Nathan: I do! I have a few other screenplay ideas in the works at the moment. One is about a cinephile who dissociates into movies in the last cinema in the world before the screen stops working one day, and he's forced to start his own story.

The other is about a forensic psychologist who must determine the sanity of a cult leader before a trial, but soon begins to doubt her own sanity when she falls under the spell of the man's followers. Also, I plan to hopefully write the screenplay for "A priest walks into a bar..." into a novel one day.

SUCH: Those sound like wonderful ideas for films! I have had a few thoughts on screenplay concepts myself (one about George Carlin and Richard Pryor in the '60s and '70s, and another about a hospice nurse that I want Bo to write) [Ed. note: You can read all of my movie ideas here.].

Since I'm the Stand-Up Comedy Historian, I have to ask this: Who are your favorite comics and why?

Also, are you a fan of Bo Burnham at all? He has two major songs about religion: Rant, which I've already mentioned and is about the hypocrisy of the Catholic Church specifically, and From God's Perspective, which is a song about what God thinks about humanity—it's not positive. Both remind me of David's breakdown in the church when he gets excommunicated.

Tim Minchin explores these subjects as well in songs like Thank You God  and Ten-Foot Cock and a Few Hundred Virgins.

Nathan: My top favorite is John Mulaney—just because of his relatability and the way he tells stories is hilarious.

Second would be Tom Segura—also a great storyteller.

And then it goes Nate Bargetze, Mark Normand, Brian Regan, and Sam Morrill.

I've been lucky to have seen all of these guys live in person when they tour, which was a great experience.

I basically just look up what comedians are touring in my state every once in a while to see if any are near me and if I know them. I just like the atmosphere of a live show—I always see comedy specials and I think I wish I could be the people in the crowd. I think stand-up is one of the only mediums where you just have a random person on a stage commenting on the absurdity of everyday life, and you get to poke fun at situations you may not otherwise get the chance to talk about. 

Yes, I'm a Bo Burnham fan. I've seen Inside probably three or four times. I think I've seen From God's Perspective, but not the others so I'll have to check them out for sure!

SUCH: So cool that you like Bo and Mulaney! My site used to be completely devoted to Bo and his works, but I had changed it a few months ago so that I could write more freely about comedy in general. You can read all about Bo's music catalog here in case you've missed anything like one of my favorites that was never released, Oh My God.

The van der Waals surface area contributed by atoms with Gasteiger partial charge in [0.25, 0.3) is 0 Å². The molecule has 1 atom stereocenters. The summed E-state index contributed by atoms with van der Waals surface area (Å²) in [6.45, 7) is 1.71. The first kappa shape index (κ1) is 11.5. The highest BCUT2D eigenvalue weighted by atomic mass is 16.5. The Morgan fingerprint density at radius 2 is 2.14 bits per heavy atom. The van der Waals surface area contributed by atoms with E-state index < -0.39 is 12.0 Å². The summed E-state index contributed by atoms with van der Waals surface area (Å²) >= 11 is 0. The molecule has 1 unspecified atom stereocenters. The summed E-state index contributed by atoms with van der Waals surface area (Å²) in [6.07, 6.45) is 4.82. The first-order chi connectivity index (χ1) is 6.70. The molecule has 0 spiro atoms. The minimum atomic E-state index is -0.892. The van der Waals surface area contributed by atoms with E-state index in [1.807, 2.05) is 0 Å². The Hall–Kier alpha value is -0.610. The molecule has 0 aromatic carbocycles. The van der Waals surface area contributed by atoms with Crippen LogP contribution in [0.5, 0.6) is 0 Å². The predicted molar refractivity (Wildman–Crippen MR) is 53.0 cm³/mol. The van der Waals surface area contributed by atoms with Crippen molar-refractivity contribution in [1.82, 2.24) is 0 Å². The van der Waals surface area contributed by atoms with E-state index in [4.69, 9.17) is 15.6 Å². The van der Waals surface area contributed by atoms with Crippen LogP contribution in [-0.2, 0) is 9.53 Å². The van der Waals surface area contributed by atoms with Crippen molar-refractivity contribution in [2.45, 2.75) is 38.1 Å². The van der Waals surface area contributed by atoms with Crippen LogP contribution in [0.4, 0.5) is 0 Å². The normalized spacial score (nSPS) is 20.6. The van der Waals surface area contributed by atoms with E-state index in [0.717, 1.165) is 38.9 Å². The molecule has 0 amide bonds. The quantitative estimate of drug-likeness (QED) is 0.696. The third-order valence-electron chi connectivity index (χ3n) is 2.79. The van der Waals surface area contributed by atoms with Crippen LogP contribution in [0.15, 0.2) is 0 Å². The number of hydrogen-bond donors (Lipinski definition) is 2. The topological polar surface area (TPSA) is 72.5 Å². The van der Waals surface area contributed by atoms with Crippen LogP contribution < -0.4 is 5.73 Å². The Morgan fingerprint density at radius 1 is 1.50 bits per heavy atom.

What are your thoughts on Inside? Do you have any favorite songs/bits? Also, what's your favorite song/special by Bo? You can name more than one.

And in terms of Mulaney, which is your favorite special by him, and did you see Baby J yet? What did you think of it if you've watched it? I saw John live in 2021 when his tour was called From Scratch. He's one of my favorites too!

Nathan: I really liked John Mulaney when I saw his most recent tour that was the Baby J special, but I prefer the ones I saw at smaller venues like actual comedy clubs because it was a better experience being closer to the comedians.  

I loved Inside, and I like the songs Welcome to the Internet, 1985, and Comedy the best. 

I would say my favorite John Mulaney special is either The Top Part or the Comeback Kid. I saw Baby J live when he toured last year in Nebraska in April, and then watched the special recently too to see how it compared. I loved it, and I thought it was a different and more honest perspective than his other specials since he talked about his drug use and rehab. 

SUCH: Absolutely! Baby J is fantastic (and will likely win an Emmy in my estimation), but my favorite of his specials is probably New In Town. I also adore the Horse Loose in a Hospital routine, and I remember being THRILLED when John tweeted a horse pic after Trump lost.

I'm glad you enjoyed Inside so much! It's definitely my favorite special (can you tell from my website posts? Haha).

Great choices for songs too! 1985 is only really on the album, although he does briefly reference it in the Outtakes.

Do you have any social media you'd like to plug?

Nathan: Yes, I have a Reddit account, username nfull00, where you can follow for updates on my writing and other things.

I have other social media but would like to remain mostly anonymous for this, so that's the only one I'm comfortable giving out right now! Thanks.

SUCH: That's completely understandable.

Thanks again for discussing your fantastic screenplay with me, and good luck with your writing!

Nathan: No problem!